你好,欢迎来到经管之家 [登录] [注册]

设为首页 | 经管之家首页 | 收藏本站

NYU的几位行为经济学家

1

Andrew Caplin

Ph.D. Yale University Professor of Economics; Microeconomic Theory, Macroeconomic Theory, The Housing Market

http://www.econ.nyu.edu/user/caplina/

PSYCHOLOGY AND ECONOMICS: THEORY

Economic analysis is based in large part on the assumption of deliberative goal pursuit. The choices we make are seen as rational, in light of our goals and our perceived constraints. This assumption has proven extraordinarily fruitful in classical economics, yet is seen by many as meeting its demise in the field of behavioral economics. Behavioral economics aims to introduce certain aspects of psychological realism to decision making. In general, this realism is seen as contradicting the assumption of rational goal pursuit.

In research with John Leahy, I have questioned whether the dividing line between economics and psychology should be framed in terms of rational versus irrational. We believe that psychological forces such as fear of the future, suspense, and disappointment, can rationally be factored into many decisions. To accommodate this insight, all that is needed is a recognition that prizes can have a psychological as much as a physical nature. We developed a simple theory to capture this idea. The attached links are both to the article as published, and to the prior working paper, which contains additional illustrations, including an application to gambling.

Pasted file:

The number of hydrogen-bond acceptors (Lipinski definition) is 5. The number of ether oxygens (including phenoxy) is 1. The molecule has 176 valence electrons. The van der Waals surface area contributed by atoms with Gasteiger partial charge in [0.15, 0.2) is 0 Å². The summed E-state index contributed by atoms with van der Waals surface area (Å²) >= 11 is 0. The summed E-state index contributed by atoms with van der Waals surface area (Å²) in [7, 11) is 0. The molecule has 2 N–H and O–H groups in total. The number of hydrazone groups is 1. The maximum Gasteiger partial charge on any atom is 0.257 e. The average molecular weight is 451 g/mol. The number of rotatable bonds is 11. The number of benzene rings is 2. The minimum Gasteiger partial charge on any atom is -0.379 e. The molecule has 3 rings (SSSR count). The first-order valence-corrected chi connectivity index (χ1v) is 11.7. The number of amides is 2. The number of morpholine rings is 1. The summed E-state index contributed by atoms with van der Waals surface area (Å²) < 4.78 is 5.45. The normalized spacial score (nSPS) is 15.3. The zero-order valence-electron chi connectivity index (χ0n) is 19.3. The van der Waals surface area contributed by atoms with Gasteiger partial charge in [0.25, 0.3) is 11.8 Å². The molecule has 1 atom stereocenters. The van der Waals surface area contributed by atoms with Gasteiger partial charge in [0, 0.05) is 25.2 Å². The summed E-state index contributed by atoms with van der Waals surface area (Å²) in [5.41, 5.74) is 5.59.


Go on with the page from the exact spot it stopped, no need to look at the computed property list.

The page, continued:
Psychological Expected Utility Theory and Anticipatory Feelings, with John Leahy, Quarterly Journal of Economics, 2001, 55-80. Earlier unpublished version

Why would such an obvious idea require elaboration and defense? Because it contradicts a fundamental axiom of the profession: the principle of revealed preference. According to this principle, the only legitimate basis for a theory of choice is direct observation of choices. Mental states are presumed to be unobservable and therefore unsuitable building blocks for the theory of choice. While ordinary folk may discuss fear and anxiety, the principle of revealed preference says that social scientists must limit ourselves to analyzing behavioral consequences. In standard economics, actions speak louder than emotions. In order to widen support for our view that it is time to take a closer look at mental states, it is necessary first to analyze the limitations of the revealed preference view of the world. The following paper makes a start on just this program: The Supply of Information by a Concerned Expert